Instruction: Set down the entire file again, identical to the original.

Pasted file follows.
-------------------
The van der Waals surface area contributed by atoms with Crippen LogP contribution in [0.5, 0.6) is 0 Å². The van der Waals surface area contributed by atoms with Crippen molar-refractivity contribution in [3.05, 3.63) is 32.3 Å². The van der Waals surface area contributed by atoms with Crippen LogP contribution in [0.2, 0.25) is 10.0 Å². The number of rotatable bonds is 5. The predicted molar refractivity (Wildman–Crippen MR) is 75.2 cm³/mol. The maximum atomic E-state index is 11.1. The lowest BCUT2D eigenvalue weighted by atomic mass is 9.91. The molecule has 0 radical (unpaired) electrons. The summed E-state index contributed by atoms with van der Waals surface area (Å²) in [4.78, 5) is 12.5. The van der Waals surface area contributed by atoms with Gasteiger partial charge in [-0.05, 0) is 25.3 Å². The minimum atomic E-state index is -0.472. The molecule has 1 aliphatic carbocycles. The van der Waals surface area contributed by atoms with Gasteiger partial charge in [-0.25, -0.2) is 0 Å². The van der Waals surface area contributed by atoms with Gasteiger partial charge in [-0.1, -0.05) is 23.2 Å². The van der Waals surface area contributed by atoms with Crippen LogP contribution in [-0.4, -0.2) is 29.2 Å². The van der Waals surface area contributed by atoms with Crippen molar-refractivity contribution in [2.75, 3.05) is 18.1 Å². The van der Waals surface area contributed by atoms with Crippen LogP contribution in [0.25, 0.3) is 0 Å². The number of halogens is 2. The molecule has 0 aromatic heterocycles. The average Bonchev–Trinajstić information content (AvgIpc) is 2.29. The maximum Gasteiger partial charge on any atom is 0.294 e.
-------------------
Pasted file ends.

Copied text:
The van der Waals surface area contributed by atoms with Crippen LogP contribution in [0.5, 0.6) is 0 Å². The van der Waals surface area contributed by atoms with Crippen molar-refractivity contribution in [3.05, 3.63) is 32.3 Å². The van der Waals surface area contributed by atoms with Crippen LogP contribution in [0.2, 0.25) is 10.0 Å². The number of rotatable bonds is 5. The predicted molar refractivity (Wildman–Crippen MR) is 75.2 cm³/mol. The maximum atomic E-state index is 11.1. The lowest BCUT2D eigenvalue weighted by atomic mass is 9.91. The molecule has 0 radical (unpaired) electrons. The summed E-state index contributed by atoms with van der Waals surface area (Å²) in [4.78, 5) is 12.5. The van der Waals surface area contributed by atoms with Gasteiger partial charge in [-0.05, 0) is 25.3 Å². The minimum atomic E-state index is -0.472. The molecule has 1 aliphatic carbocycles. The van der Waals surface area contributed by atoms with Gasteiger partial charge in [-0.25, -0.2) is 0 Å². The van der Waals surface area contributed by atoms with Gasteiger partial charge in [-0.1, -0.05) is 23.2 Å². The van der Waals surface area contributed by atoms with Crippen LogP contribution in [-0.4, -0.2) is 29.2 Å². The van der Waals surface area contributed by atoms with Crippen molar-refractivity contribution in [2.75, 3.05) is 18.1 Å². The van der Waals surface area contributed by atoms with Crippen LogP contribution in [0.25, 0.3) is 0 Å². The number of halogens is 2. The molecule has 0 aromatic heterocycles. The average Bonchev–Trinajstić information content (AvgIpc) is 2.29. The maximum Gasteiger partial charge on any atom is 0.294 e.